Here’s how Minnesota policymakers can address the childcare worker shortage
Childcare is in a crisis. While employment in most sectors has returned to pre-pandemic levels, the same is not true for childcare. Nationally, over 100,000 workers are still missing from the childcare industry, as I have noted before. And as a result, more parents than before are missing work due to childcare problems.
Minnesota is not immune from this issue. In fact, some childcare centers are on the verge of closing due to a lack of workers.
Child care center operator Nicole Flick sees no shortage of parents trying to secure spots for their children.
“The spots are there,” Flick said. “We just can’t fill them because we don’t have enough staff to meet the ratios required by the state.”
The ABC123 Child Enrichment Center in Dilworth, Minn., east of Moorhead, is licensed for 173 children. But right now they can only accept 143 children.
The economics of the childcare industry are a bit problematic, generally. Since parents can’t afford higher tuition, it means teachers are paid low wages, which makes it hard to find qualified teachers. But since the pandemic, this issue has worsened as workers have left the industry for higher-paying jobs in other industries with less requirements.
Flick said she’s in a tough position. She can’t raise prices because parents aren’t going to be able to pay more, but in order to attract and hold onto staff she needs to increase wages. She can’t afford to pay benefits, which puts her at a further disadvantage against fast food companies in her part of northwestern Minnesota.
At the same time, she’s seen prices on food, utilities and supplies all go up. She worries that she won’t be able to stay open much longer at this rate.
“It’s very difficult to try to just keep the doors open. That’s what we’re doing right now. It’s just putting out fire after fire,” she said.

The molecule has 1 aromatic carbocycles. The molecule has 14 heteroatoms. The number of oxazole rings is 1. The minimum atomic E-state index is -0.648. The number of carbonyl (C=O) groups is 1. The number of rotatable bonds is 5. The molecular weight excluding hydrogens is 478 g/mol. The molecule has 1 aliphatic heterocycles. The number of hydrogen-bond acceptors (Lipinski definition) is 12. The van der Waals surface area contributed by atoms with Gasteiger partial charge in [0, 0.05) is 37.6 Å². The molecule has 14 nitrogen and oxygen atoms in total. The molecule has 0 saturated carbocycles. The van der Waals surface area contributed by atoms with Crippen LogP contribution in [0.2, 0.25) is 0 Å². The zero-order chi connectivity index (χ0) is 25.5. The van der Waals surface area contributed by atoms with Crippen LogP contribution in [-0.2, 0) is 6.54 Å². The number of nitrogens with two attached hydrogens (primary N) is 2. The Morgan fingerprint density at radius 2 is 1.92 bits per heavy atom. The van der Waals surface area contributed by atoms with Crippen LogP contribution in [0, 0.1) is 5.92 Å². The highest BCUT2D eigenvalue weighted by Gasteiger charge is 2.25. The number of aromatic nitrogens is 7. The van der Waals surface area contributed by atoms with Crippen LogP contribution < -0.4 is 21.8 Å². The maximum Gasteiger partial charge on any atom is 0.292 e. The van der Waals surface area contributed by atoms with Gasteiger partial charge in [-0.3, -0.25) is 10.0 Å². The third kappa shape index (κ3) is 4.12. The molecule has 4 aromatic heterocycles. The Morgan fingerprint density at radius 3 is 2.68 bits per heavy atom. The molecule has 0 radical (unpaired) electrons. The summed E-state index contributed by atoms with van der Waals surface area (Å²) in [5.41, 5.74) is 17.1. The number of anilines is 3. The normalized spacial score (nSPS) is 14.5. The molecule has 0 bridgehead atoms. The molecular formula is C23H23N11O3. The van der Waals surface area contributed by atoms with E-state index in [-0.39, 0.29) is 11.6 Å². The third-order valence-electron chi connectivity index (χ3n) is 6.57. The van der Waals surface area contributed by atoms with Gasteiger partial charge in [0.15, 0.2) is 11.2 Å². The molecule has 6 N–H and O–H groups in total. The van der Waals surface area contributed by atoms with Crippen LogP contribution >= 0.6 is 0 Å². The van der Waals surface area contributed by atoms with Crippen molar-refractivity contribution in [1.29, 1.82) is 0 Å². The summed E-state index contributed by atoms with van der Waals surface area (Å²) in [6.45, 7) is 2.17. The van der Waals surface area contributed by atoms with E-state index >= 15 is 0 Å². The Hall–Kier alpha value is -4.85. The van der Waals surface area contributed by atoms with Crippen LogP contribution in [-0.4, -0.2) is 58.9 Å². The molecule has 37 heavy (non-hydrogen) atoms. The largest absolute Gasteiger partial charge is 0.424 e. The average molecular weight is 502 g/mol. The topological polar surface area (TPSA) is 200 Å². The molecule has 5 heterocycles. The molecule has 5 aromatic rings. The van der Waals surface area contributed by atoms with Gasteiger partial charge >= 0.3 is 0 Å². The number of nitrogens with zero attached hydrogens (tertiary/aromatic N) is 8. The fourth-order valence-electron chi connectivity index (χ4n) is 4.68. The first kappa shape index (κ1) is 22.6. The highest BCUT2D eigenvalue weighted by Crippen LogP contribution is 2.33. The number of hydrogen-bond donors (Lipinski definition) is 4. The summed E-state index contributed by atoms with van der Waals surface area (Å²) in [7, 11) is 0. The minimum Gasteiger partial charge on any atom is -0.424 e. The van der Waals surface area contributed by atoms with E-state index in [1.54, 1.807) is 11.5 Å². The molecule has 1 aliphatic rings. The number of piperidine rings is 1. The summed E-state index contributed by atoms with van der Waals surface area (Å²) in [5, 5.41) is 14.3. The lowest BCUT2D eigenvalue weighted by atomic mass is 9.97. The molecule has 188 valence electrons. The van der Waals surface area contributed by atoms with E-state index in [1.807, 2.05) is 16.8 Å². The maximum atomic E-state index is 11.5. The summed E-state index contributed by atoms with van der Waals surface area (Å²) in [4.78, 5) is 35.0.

And unsurprisingly, this shortage is especially stark for the youngest kids, who have stricter child-staff ratios and thereby require more workers than older kids.
Clare Sanford, the government relations chair for the Minnesota Child Care Association, says the workforce shortage is most visible in care for the youngest children, where the required staffing is one caregiver for four infants as opposed to a one to 15 ratio for school age kids.
“The real crisis is in infants and toddlers, that is when there’s the least amount of care. We have the biggest scarcity of infant and toddler spots in Minnesota,” she said. “That’s when care is most expensive.”
What legislators can do
Something certainly needs to be done about childcare. But like always, the go-to proposal for legislators — especially for Democrats — is more public spending. And that is what we are likely to see in the next legislative session.
But as research shows, public investment does increase demand without increasing supply. And in some cases, when public investment comes with extra regulations, it might even impede supply, thereby raising prices up.
In order to help the childcare industry, and make it easy for providers to hire people and operate, Minnesota legislators should:
- Loosen child-staff ratios: this will ensure that centers can take care of more children with fewer staff.
- Loosen hiring qualifications: childcare providers compete with other higher-paying jobs that do not require stringent qualifications. Loosening rules will ensure that providers can find qualified workers easily. Moreover, no evidence indicates that length of training correlates with quality.
- Allow centers to use assistant teachers or aides as lead caregivers: Minnesota requires that the first person to satisfy the child-staff ratio — or lead caregiver — should have the qualifications of a teacher. However, teachers are expensive to hire, because they need more training, which raises costs and thereby tuition. If this rule is struck, it means that providers can use equally capable but more affordable workers with less educational qualifications like assistant teachers or aides as lead caregivers. Allowing providers the flexibility to use other skilled workers like aides or assistant teachers as lead caregivers would lower costs for providers without lowering quality, especially considering that assistant teachers in Minnesota face more stringent requirements than lead caregivers in many states.